A Los Angeles City Council committee Monday supported a move by the LAPD to change the rules governing when police officers can use a squad car's lights and sirens to speed through traffic.
When dispatched to an emergency, officers respond "Code 3" -- a status that under state law allows them to break traffic laws as long as they use their lights and siren and show regard for the safety of other drivers.
The Los Angeles Police Department has long followed an unusually strict policy that, generally speaking, only one patrol car per emergency is dispatched Code 3. To skirt the rules, officers commonly drove "Code 2 1/2 ," an off-the-books practice of racing to a call without lights or sirens to warn other drivers. The unsanctioned practice has been responsible for some of the worst officer-involved traffic collisions, costing the city more than $11 million since 2006.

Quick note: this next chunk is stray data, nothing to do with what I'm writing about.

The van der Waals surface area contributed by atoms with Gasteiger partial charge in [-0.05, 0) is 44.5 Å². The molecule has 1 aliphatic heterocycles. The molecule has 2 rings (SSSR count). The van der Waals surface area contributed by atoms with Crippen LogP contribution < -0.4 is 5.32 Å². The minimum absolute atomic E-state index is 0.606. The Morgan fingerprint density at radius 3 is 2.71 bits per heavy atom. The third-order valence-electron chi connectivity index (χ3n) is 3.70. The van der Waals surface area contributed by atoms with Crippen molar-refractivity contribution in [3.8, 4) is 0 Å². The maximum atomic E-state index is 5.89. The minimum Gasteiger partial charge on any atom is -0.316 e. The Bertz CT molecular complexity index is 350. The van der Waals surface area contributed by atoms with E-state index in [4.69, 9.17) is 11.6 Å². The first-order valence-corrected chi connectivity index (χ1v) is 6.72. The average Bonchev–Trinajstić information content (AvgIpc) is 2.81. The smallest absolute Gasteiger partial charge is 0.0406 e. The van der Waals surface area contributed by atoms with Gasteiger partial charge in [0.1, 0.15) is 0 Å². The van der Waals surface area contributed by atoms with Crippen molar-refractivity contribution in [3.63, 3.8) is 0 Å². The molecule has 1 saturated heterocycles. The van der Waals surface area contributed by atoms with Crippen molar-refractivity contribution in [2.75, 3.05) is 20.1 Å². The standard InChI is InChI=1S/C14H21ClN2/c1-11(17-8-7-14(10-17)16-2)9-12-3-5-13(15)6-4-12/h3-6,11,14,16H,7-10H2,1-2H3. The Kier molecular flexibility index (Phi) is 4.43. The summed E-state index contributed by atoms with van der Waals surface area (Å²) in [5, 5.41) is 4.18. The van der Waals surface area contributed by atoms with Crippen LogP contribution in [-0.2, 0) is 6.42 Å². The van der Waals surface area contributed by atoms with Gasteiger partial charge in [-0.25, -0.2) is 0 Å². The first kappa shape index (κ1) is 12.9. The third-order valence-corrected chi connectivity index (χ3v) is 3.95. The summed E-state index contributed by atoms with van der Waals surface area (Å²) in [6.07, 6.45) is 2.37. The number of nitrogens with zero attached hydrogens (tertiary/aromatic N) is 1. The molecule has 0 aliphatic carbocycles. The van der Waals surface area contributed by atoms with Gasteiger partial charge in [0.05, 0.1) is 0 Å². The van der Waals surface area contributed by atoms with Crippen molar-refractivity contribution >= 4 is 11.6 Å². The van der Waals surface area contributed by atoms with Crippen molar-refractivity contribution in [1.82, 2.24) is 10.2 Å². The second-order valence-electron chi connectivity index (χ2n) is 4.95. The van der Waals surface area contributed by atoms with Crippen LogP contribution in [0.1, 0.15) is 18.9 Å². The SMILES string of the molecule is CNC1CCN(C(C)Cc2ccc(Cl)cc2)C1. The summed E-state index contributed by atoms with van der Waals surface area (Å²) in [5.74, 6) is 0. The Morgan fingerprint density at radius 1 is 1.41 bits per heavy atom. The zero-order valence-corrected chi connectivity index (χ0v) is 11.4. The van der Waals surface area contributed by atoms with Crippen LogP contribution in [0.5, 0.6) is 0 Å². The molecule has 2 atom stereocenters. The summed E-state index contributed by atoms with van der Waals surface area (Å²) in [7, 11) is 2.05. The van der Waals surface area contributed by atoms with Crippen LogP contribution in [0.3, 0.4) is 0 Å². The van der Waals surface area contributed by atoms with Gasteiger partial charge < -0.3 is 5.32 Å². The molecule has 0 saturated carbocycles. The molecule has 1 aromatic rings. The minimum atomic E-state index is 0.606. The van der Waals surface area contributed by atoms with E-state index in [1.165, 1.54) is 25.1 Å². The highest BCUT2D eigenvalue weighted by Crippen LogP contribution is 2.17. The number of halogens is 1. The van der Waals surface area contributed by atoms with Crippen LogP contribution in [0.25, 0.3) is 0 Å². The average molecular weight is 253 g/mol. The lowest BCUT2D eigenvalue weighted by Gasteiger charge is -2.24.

The new policy would give officers in the field the discretion to decide whether to respond Code 3. But after being approved by the civilian panel that oversees the LAPD, the proposed changes were thrown into limbo last week when the City Council took the rare step of exercising its right to assert authority over police issues. Opposition to the new policy was led by Councilman Bernard C. Parks, a former LAPD chief, who raised concerns that it would lead to chaotic situations on city streets and more accidents.
The council's four-member Public Safety Committee voted 3 to 1 to support the LAPD's proposed policy. Parks was the lone dissenting voice after Councilman Dennis Zine, also a former officer, backed away from initial concerns to join Councilmen Jack Weiss and Greig Smith in support of the policy.
The issue will now go before the entire council, although after the committee's vote it appears unlikely that the council will veto the LAPD's proposal.